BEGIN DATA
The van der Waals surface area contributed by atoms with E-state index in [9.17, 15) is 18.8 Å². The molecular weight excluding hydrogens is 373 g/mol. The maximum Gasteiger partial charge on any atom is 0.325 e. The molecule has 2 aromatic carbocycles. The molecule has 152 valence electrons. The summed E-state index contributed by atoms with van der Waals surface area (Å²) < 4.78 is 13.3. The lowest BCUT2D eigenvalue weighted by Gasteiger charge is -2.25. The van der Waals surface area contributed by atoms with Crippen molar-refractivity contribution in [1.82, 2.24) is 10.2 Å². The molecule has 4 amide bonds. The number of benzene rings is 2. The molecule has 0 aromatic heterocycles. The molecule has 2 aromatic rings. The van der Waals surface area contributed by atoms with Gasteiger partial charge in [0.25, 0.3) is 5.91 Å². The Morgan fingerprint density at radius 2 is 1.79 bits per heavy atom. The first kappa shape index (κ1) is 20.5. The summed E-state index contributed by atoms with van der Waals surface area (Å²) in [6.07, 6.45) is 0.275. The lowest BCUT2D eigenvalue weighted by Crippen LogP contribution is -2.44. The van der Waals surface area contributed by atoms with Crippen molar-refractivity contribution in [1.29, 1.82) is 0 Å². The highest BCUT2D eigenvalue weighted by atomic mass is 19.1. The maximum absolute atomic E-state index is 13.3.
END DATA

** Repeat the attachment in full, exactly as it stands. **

The van der Waals surface area contributed by atoms with E-state index in [9.17, 15) is 18.8 Å². The molecular weight excluding hydrogens is 373 g/mol. The maximum Gasteiger partial charge on any atom is 0.325 e. The molecule has 2 aromatic carbocycles. The molecule has 152 valence electrons. The summed E-state index contributed by atoms with van der Waals surface area (Å²) < 4.78 is 13.3. The lowest BCUT2D eigenvalue weighted by Gasteiger charge is -2.25. The van der Waals surface area contributed by atoms with Crippen molar-refractivity contribution in [1.82, 2.24) is 10.2 Å². The molecule has 4 amide bonds. The number of benzene rings is 2. The molecule has 0 aromatic heterocycles. The molecule has 2 aromatic rings. The van der Waals surface area contributed by atoms with Gasteiger partial charge in [0.25, 0.3) is 5.91 Å². The Morgan fingerprint density at radius 2 is 1.79 bits per heavy atom. The first kappa shape index (κ1) is 20.5. The summed E-state index contributed by atoms with van der Waals surface area (Å²) in [6.07, 6.45) is 0.275. The lowest BCUT2D eigenvalue weighted by Crippen LogP contribution is -2.44. The van der Waals surface area contributed by atoms with Crippen molar-refractivity contribution in [1.29, 1.82) is 0 Å². The highest BCUT2D eigenvalue weighted by atomic mass is 19.1. The maximum absolute atomic E-state index is 13.3.